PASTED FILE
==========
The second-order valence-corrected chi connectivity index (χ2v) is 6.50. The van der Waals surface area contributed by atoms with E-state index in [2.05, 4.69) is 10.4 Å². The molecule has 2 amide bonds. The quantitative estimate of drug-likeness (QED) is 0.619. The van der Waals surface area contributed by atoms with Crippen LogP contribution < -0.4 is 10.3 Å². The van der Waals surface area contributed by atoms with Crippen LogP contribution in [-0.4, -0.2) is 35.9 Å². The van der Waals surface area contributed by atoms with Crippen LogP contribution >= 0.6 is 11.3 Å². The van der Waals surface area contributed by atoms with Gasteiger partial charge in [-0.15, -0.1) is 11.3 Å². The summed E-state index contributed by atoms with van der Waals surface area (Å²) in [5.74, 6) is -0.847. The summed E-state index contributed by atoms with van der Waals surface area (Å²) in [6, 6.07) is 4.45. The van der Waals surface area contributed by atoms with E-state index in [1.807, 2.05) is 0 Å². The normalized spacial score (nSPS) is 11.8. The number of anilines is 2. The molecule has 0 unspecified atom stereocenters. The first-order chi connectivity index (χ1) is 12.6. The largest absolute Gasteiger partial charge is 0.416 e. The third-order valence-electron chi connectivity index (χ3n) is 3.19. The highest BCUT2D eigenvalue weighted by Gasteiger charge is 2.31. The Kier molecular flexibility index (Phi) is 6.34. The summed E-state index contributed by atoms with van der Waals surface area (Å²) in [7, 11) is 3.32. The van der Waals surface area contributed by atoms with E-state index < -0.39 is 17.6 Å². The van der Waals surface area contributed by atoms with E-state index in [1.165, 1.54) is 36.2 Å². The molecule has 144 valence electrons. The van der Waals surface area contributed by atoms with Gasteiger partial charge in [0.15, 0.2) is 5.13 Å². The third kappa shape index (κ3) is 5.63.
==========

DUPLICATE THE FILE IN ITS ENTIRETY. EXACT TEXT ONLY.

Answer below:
The second-order valence-corrected chi connectivity index (χ2v) is 6.50. The van der Waals surface area contributed by atoms with E-state index in [2.05, 4.69) is 10.4 Å². The molecule has 2 amide bonds. The quantitative estimate of drug-likeness (QED) is 0.619. The van der Waals surface area contributed by atoms with Crippen LogP contribution < -0.4 is 10.3 Å². The van der Waals surface area contributed by atoms with Crippen LogP contribution in [-0.4, -0.2) is 35.9 Å². The van der Waals surface area contributed by atoms with Crippen LogP contribution >= 0.6 is 11.3 Å². The van der Waals surface area contributed by atoms with Gasteiger partial charge in [-0.15, -0.1) is 11.3 Å². The summed E-state index contributed by atoms with van der Waals surface area (Å²) in [5.74, 6) is -0.847. The summed E-state index contributed by atoms with van der Waals surface area (Å²) in [6, 6.07) is 4.45. The van der Waals surface area contributed by atoms with E-state index in [1.807, 2.05) is 0 Å². The normalized spacial score (nSPS) is 11.8. The number of anilines is 2. The molecule has 0 unspecified atom stereocenters. The first-order chi connectivity index (χ1) is 12.6. The largest absolute Gasteiger partial charge is 0.416 e. The third-order valence-electron chi connectivity index (χ3n) is 3.19. The highest BCUT2D eigenvalue weighted by Gasteiger charge is 2.31. The Kier molecular flexibility index (Phi) is 6.34. The summed E-state index contributed by atoms with van der Waals surface area (Å²) in [7, 11) is 3.32. The van der Waals surface area contributed by atoms with E-state index < -0.39 is 17.6 Å². The van der Waals surface area contributed by atoms with E-state index in [1.165, 1.54) is 36.2 Å². The molecule has 144 valence electrons. The van der Waals surface area contributed by atoms with Gasteiger partial charge in [0.15, 0.2) is 5.13 Å². The third kappa shape index (κ3) is 5.63.